Calls grow for DOJ to charge Trump as Jan. 6 committee releases report findings
"The Justice Department needs to step up and do what they’re supposed to do,” Capitol Police Officer Harry Dunn tells theGrio.
The Select Committee to Investigate the January 6th Attack on the United States is slated to release its final report to the public on Thursday.
The release comes just days after the committee recommended that the Department of Justice file criminal charges against former President Donald Trump, conservative lawyer John Eastman and other top officials.
On Monday, committee member U.S. Rep. Jamie Raskin, D-Md., revealed the proposed charges against the former president during the committee’s final hearing. The charges include obstruction of an official proceeding, conspiracy to defraud the United States, conspiracy to make a false statement and “incite,” “assist” or “aid or comfort” an insurrection.
U.S. Capitol Officer Harry Dunn, who stood guard outside of House Speaker Nancy Pelosi’s office during the attack, told theGrio, “There’s no way they could have followed the facts, as they stated, and not come to this conclusion” of suggesting criminal charges.
He continued, “I consider this a symbolic move because who is the ultimate authority that has the jurisdiction to do something about it? … the Justice Department needs to step up and do what they’re supposed to do.”
After the final hearing on Monday, Michael Fanone, the former D.C. Metropolitan police officer who suffered a heart attack while defending the U.S. Capitol, told reporters that the committee, “did a good job assembling the facts in a way that is palatable for less educated people like myself.” However, he noted that the committee’s “criminal referrals are just a piece of paper.”
During the hearing, U.S. Rep. Zoe Lofgren, D-Calif., said Trump not only violated several laws during the insurrection but he also infringed on the law when he took part in orchestrating the deadly attack in the weeks leading up to it. On Jan. 6, 2021, Trump provoked his followers to storm the U.S. Capitol in an attempt to stop Congress from certifying then-President-Elect Joe Biden’s victory.
Outgoing Republican Congresswoman Liz Cheney of Wyoming said, “Americans [were] persuaded by President Trump that the 2020 election was stolen by overwhelming fraud. We also knew this was false … our president would not accept the outcome … for hours he would not issue a public statement instructing his supporters to disperse or leave.”
She continued, “During this time, law enforcement agents were attacked and seriously injured….this was an utter moral failure and a clear dereliction of duty.”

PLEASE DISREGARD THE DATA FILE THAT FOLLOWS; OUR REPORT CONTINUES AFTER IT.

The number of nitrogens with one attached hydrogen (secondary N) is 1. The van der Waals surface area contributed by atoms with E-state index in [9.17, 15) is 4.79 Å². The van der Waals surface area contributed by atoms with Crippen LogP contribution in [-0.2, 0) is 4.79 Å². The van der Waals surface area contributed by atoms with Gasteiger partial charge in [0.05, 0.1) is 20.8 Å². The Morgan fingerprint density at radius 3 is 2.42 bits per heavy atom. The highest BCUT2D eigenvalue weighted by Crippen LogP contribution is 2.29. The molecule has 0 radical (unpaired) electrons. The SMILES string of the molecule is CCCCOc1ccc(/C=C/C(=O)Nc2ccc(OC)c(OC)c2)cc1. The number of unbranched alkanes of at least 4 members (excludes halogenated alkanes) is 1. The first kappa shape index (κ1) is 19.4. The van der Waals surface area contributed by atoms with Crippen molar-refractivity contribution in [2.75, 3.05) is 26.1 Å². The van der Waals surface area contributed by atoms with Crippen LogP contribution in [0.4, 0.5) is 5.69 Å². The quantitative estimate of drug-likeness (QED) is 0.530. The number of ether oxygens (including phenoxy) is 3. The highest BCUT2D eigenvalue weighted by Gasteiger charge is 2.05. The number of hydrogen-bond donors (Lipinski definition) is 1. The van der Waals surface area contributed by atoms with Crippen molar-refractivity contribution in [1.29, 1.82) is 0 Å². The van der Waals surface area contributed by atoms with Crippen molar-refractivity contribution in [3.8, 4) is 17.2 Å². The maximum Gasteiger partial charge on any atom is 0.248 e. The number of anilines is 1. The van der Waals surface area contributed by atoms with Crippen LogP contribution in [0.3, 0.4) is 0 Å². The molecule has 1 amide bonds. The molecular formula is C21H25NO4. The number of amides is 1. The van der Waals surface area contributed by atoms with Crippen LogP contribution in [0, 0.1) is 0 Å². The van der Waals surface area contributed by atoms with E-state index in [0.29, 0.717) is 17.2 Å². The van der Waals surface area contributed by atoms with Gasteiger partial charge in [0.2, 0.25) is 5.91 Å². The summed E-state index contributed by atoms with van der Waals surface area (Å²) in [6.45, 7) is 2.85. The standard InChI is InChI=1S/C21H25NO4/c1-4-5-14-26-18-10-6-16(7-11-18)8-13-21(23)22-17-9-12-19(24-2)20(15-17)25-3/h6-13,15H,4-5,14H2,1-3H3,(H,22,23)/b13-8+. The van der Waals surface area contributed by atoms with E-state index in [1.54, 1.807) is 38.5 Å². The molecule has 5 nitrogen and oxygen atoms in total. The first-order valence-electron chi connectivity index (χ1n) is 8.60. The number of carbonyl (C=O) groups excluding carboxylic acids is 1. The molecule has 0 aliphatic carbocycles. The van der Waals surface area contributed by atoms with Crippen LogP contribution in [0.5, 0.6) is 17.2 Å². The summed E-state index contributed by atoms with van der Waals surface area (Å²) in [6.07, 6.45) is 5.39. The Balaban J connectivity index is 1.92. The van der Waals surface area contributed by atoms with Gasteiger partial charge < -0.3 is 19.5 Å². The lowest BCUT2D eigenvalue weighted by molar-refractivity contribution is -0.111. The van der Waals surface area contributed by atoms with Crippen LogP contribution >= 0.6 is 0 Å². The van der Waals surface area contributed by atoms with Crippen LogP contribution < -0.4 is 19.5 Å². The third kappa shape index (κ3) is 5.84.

Despite the violent attack on the legislative branch of the U.S. government, the officers who risked their lives to stop it have been lauded as heroes. Committee Chairman U.S. Rep. Bennie Thompson, D-Miss., said, “Capitol Police, the Metropolitan Police and all the other law enforcement officers who fought to defend us that day saved lives and our democracy.”
Dunn told theGrio, “It’s still triggering for me. I still work in the Capitol, where the crime scene was. I work protecting the people, some of whom downplay what we went through.”
He continued, “It’s difficult to deal with, but I got to keep on going. One thing that has helped me through is I’ve been able to reshape my narrative and my thought process about what happened, and what my job and what my position is, and why I’m in this moment. I have to look at the bigger picture.”
Fanone told reporters that he isn’t going to stop speaking up until there is “accountability for Jan. 6.” He clarified, “not political accountability, [but] criminal accountability. Donald Trump needs to be in prison. His allies who orchestrated and participated in this coup need to be in prison.”
Activist April Reign told theGrio that it’s “unfortunate that it’s taken so long, but I understand the wheels of justice turn slowly, but somebody needs to find the tin man’s oil can and speed things up a little bit.”
Officer Dunn told theGrio that he hopes the DOJ will file criminal charges against Trump.
“I can’t look at the evidence of what happened and fathom or reasonably understand how [the Department of Justice] could not” file charges against the former president, he said.
The ball is now in the DOJ’s court to decide whether justice will be served for the deadly tragedy that took place nearly two years ago.
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